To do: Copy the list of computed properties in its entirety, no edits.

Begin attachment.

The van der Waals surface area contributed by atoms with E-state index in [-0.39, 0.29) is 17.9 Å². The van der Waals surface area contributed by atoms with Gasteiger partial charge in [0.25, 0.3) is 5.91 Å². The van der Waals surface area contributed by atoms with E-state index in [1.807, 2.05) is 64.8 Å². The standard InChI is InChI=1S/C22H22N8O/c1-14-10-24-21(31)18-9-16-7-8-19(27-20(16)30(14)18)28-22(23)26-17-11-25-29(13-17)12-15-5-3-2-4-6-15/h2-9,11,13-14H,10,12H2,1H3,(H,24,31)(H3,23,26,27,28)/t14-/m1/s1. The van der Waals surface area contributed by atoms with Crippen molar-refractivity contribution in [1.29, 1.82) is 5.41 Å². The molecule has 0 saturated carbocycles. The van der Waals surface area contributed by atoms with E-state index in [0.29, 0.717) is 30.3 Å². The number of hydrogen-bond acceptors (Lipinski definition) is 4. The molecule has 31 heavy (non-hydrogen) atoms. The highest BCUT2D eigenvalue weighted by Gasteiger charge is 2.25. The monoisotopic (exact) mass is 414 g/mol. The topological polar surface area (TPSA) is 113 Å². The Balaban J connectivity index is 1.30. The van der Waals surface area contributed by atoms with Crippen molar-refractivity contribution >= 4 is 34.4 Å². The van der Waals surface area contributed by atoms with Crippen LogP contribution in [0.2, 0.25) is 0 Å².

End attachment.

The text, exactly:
The van der Waals surface area contributed by atoms with E-state index in [-0.39, 0.29) is 17.9 Å². The van der Waals surface area contributed by atoms with Gasteiger partial charge in [0.25, 0.3) is 5.91 Å². The van der Waals surface area contributed by atoms with E-state index in [1.807, 2.05) is 64.8 Å². The standard InChI is InChI=1S/C22H22N8O/c1-14-10-24-21(31)18-9-16-7-8-19(27-20(16)30(14)18)28-22(23)26-17-11-25-29(13-17)12-15-5-3-2-4-6-15/h2-9,11,13-14H,10,12H2,1H3,(H,24,31)(H3,23,26,27,28)/t14-/m1/s1. The van der Waals surface area contributed by atoms with Crippen molar-refractivity contribution in [1.29, 1.82) is 5.41 Å². The molecule has 0 saturated carbocycles. The van der Waals surface area contributed by atoms with E-state index in [0.29, 0.717) is 30.3 Å². The number of hydrogen-bond acceptors (Lipinski definition) is 4. The molecule has 31 heavy (non-hydrogen) atoms. The highest BCUT2D eigenvalue weighted by Gasteiger charge is 2.25. The monoisotopic (exact) mass is 414 g/mol. The topological polar surface area (TPSA) is 113 Å². The Balaban J connectivity index is 1.30. The van der Waals surface area contributed by atoms with Crippen molar-refractivity contribution >= 4 is 34.4 Å². The van der Waals surface area contributed by atoms with Crippen LogP contribution in [0.2, 0.25) is 0 Å².